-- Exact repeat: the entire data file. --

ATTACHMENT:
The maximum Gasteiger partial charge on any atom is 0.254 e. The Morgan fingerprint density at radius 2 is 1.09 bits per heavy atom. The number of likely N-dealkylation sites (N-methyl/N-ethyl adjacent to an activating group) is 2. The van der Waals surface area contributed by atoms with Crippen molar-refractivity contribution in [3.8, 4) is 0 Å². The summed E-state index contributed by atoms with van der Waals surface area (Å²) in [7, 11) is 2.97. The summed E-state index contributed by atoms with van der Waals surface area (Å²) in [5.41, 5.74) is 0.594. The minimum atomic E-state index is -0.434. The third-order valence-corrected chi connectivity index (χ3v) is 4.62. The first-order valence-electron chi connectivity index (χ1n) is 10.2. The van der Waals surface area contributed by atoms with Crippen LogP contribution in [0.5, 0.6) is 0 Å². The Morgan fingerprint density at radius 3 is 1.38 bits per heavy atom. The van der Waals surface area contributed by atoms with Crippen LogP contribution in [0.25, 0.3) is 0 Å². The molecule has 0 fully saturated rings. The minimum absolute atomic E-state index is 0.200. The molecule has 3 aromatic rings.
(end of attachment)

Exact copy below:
The maximum Gasteiger partial charge on any atom is 0.254 e. The Morgan fingerprint density at radius 2 is 1.09 bits per heavy atom. The number of likely N-dealkylation sites (N-methyl/N-ethyl adjacent to an activating group) is 2. The van der Waals surface area contributed by atoms with Crippen molar-refractivity contribution in [3.8, 4) is 0 Å². The summed E-state index contributed by atoms with van der Waals surface area (Å²) in [7, 11) is 2.97. The summed E-state index contributed by atoms with van der Waals surface area (Å²) in [5.41, 5.74) is 0.594. The minimum atomic E-state index is -0.434. The third-order valence-corrected chi connectivity index (χ3v) is 4.62. The first-order valence-electron chi connectivity index (χ1n) is 10.2. The van der Waals surface area contributed by atoms with Crippen LogP contribution in [0.5, 0.6) is 0 Å². The Morgan fingerprint density at radius 3 is 1.38 bits per heavy atom. The van der Waals surface area contributed by atoms with Crippen LogP contribution in [0.25, 0.3) is 0 Å². The molecule has 0 fully saturated rings. The minimum absolute atomic E-state index is 0.200. The molecule has 3 aromatic rings.